Product placement … in the trailer?

Product placement … in the trailer?

The folks behind the new Kevin James comedy “The Zookeeper” don’t have to worry if the film disappoints at the box office.

They’ve already cashed a big check from it.

Check out the film’s trailer below. James’ character, who learns the animals in his zoo can talk, has a conversation with one pretty hairy ape.

“Is TGI Friday’s as incredible as it looks?” the ape asks, to which the zookeeper replies, “it’s pretty good.”

Seconds later, James’ van pulls up to a TGI Friday’s establishment, the company’s brand reflecting on the windshield.


A kid-friendly comedy starring James might be the surest thing all summer save a certain boy wizard. So why throw in such a bald product placement? Isn’t the cost of admission enough for consumers to endure these days? How can movie goers fight back? Can somebody at least call Morgan Spurlock?

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{ 6 comments… read them below or add one }

KNo Gravatar May 28, 2011 at 5:21 pm

We’re long overdue for a serious national discussion on the limits of advertising.

This comment brought to you by Doritos “Nacho Cheeze” flavor corn chips.

Tom in AZNo Gravatar May 29, 2011 at 5:58 am

I dunno, “is that thing as good as it looks in the ads” would be something I might ask, if I’d been in a cage my whole life.

The best (i.e. weirdest) product placement I ever saw was in an anime called “The Girl Who Leaped Through Space”, where, despite it being 10,000 years in the future and some of humanity’s space colonies being lost cities like Troy, Pizza Hut still exists. And can be used to bribe enemy agents to switch sides.

Mike B.No Gravatar May 29, 2011 at 5:12 pm

What about the terrific “evolution” (devolution?) of Fuddruckers hamburger restaurant in the movie “Idiocracy”?

I doubt Fuddruckers paid for that product placement or if they did they should sue Mike Judge.

To this day, I only think of the Fuddruckers name as it changed over time in a stupid world.

“Zookeeper” may be for kids, but I will definately look for it either streaming or on DVD, product placement or not.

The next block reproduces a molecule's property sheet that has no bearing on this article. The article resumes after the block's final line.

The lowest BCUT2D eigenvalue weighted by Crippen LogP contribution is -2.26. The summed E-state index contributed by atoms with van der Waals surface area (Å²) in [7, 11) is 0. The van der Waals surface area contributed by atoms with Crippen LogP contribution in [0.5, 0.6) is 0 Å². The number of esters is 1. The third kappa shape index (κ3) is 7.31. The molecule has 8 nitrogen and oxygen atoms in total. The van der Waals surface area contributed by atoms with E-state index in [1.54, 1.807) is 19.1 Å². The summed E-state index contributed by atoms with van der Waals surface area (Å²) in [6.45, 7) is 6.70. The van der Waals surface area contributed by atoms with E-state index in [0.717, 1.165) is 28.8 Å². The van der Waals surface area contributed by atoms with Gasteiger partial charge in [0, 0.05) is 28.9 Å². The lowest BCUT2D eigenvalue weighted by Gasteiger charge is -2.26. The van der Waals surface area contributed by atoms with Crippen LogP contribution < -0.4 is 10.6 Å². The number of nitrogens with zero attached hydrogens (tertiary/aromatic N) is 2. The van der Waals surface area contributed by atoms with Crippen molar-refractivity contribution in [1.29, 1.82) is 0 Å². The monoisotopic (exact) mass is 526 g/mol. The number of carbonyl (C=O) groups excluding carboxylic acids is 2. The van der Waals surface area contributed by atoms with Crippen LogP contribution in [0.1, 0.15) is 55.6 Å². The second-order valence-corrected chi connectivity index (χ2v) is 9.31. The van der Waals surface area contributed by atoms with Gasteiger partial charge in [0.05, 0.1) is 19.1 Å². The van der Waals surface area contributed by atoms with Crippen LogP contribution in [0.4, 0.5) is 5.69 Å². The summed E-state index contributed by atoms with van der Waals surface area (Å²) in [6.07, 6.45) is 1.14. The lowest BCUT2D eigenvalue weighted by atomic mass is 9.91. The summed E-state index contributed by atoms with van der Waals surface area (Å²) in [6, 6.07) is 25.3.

jicNo Gravatar May 30, 2011 at 2:41 am

What about the terrific “evolution” (devolution?) of Fuddruckers hamburger restaurant in the movie “Idiocracy”?

What about, in the same movie, Starbucks becoming a chain of brothels?

By the way – I happened to be watching The Spy Who Loved Me today, and, like most Bond movies, it contained a few placements (all confirmed by ‘thank yous’ in the credits): Sony monitors, Seiko digital watches, Lotus sports cars, and Wetbike (a sort of motorcycle/jet ski hybrid). I had assumed that the closeup of a microfilm container with ‘Minolta’ embossed on it was a placement too, but they weren’t thanked in the credits. I’ve always thought that the Bond movies were the best examples of product placement enhancing a film. Ironically, they couldn’t convince Rolex to lend them a watch for Dr No; the Submariner featured in the movie was Cubby Broccoli’s personal property.

Tom in AZNo Gravatar May 30, 2011 at 5:37 am

Ironically, “Idiocracy” means “self-rule”, “self-power”, or “self-made”—”rule by idiots” would be idiotiocracy. Remember, Mr. Judge, if you’re going to call other people stupid, you really have to get the Greek right.

jicNo Gravatar May 31, 2011 at 2:55 pm

Remember, Mr. Judge, if you’re going to call other people stupid, you really have to get the Greek right.

And if you’re going to make a movie claiming our culture is becoming ever more stupid and coarse, the funniest joke in the whole thing shouldn’t be a sex toy attached to the hood of a beat-up old Ford Festiva.

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